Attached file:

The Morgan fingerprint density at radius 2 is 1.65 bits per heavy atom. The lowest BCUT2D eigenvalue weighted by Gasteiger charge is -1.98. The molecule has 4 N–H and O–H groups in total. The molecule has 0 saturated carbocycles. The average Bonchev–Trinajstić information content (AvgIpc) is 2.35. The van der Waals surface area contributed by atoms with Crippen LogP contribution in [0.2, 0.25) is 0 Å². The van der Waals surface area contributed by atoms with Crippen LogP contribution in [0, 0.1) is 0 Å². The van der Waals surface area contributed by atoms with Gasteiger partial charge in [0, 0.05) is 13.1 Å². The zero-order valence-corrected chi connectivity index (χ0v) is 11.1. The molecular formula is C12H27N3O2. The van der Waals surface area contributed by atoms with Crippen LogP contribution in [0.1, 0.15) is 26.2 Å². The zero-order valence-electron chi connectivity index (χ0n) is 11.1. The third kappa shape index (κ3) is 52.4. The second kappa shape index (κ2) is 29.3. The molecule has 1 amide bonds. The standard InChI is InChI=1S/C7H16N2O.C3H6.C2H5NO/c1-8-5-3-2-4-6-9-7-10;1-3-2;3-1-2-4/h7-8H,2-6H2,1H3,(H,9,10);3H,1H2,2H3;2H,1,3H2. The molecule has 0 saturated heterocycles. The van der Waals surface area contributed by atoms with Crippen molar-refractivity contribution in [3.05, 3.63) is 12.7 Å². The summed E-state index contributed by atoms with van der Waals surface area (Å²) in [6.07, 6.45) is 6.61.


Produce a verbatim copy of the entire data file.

The Morgan fingerprint density at radius 2 is 1.65 bits per heavy atom. The lowest BCUT2D eigenvalue weighted by Gasteiger charge is -1.98. The molecule has 4 N–H and O–H groups in total. The molecule has 0 saturated carbocycles. The average Bonchev–Trinajstić information content (AvgIpc) is 2.35. The van der Waals surface area contributed by atoms with Crippen LogP contribution in [0.2, 0.25) is 0 Å². The van der Waals surface area contributed by atoms with Crippen LogP contribution in [0, 0.1) is 0 Å². The van der Waals surface area contributed by atoms with Gasteiger partial charge in [0, 0.05) is 13.1 Å². The zero-order valence-corrected chi connectivity index (χ0v) is 11.1. The molecular formula is C12H27N3O2. The van der Waals surface area contributed by atoms with Crippen LogP contribution in [0.1, 0.15) is 26.2 Å². The zero-order valence-electron chi connectivity index (χ0n) is 11.1. The third kappa shape index (κ3) is 52.4. The second kappa shape index (κ2) is 29.3. The molecule has 1 amide bonds. The standard InChI is InChI=1S/C7H16N2O.C3H6.C2H5NO/c1-8-5-3-2-4-6-9-7-10;1-3-2;3-1-2-4/h7-8H,2-6H2,1H3,(H,9,10);3H,1H2,2H3;2H,1,3H2. The molecule has 0 saturated heterocycles. The van der Waals surface area contributed by atoms with Crippen molar-refractivity contribution in [3.05, 3.63) is 12.7 Å². The summed E-state index contributed by atoms with van der Waals surface area (Å²) in [6.07, 6.45) is 6.61.